: Well that's cool. Okay so how are you using the snapping feature. How is that helping you.
: Well you know with so many that we don't have a very virtuous stick show it's not like there's I'm not editing off tons of tracks or anything but I like precision. Right. And I think any good editor probably would say the same thing. And so my feeling is I I know exactly where I need something to come in. I need something to start or I need something to stop and just being able to kind of set that marker and then slide something to that without the worry of did I get that right. It definitely saves me hours like plural. I got you know like I said I've had situations where I've had to add it without it and it doesn't it doesn't work for me.
: Absolutely no make sense and yeah it just makes it easier if he snaps to the point that you need to get to in the audio with these so yeah having that little magnet icon illuminati's. It's a great thing. So obviously from you know when you're working on the podcast sometimes you're working with you know hours of digital audio to time inside Adobe Audition. You must avoid some pretty good workflows and timesaving shortcuts to get you through that part of your process. As the executive producer of the show so maybe you can share with us some of the workflows and shortcuts you are using yourself. Brendan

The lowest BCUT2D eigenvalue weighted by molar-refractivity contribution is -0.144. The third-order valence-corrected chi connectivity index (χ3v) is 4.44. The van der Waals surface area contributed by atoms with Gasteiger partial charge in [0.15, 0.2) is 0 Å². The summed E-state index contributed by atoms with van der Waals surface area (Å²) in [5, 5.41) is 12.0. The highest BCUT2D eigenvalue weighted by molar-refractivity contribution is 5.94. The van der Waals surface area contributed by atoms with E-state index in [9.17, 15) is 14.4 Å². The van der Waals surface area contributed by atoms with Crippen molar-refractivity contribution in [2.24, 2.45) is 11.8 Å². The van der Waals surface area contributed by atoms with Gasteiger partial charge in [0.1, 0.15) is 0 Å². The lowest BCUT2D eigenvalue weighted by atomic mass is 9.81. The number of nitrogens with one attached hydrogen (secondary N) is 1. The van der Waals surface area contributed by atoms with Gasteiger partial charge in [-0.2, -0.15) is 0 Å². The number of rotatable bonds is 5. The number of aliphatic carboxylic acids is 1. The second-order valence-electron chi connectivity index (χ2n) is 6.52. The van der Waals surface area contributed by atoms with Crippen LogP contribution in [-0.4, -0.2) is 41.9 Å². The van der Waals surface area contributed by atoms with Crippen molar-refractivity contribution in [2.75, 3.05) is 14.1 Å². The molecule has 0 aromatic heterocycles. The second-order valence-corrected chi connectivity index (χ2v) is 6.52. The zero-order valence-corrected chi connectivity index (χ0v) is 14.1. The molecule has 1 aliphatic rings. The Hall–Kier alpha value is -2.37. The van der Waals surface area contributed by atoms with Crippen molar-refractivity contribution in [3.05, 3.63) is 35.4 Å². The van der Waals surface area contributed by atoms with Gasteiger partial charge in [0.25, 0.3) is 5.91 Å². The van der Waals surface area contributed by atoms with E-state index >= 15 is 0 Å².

: Well I would say the biggest thing that you know you get called a shortcut. I would almost just call it like a you know it's a trick or it's a shorthand of how podcasts can best utilize the platforming and the distribution services that are out there for us and it's largely because I knew so much about audition already. Once I had once we started the podcast in 2009 I had a lot of experience with how things sounded on the air depending on the bit rate and the sample type and just generally the kind of sonic makeup of the show and how it was affected by compression. And so when we started doing the podcast I kind of developed a little secret sauce in terms of the bit rate the sample type just the format settings in general that kept the size of the file relatively manageable and still listen ible and I kind of point this out to anyone who's doing a fairly straightforward spoken word podcast. Don't go crazy like you're not producing you know something for MP 3 quality audio for listening to on your Bose headphones like make sure that people are using their data Or not you know having to tap into 100 megs to get your show. So you know I keep a sample tape at 22 050 I save everything Amano it's 16 bit and 40 caused a bit rate of 40 and that gives us a show that's usually roughly about 20 megs when we started podcasting that was 20 megs that the iPhone would download the show for you otherwise you had to sync it you had to literally plug in your iPhone and sync it to iTunes off of your desktop.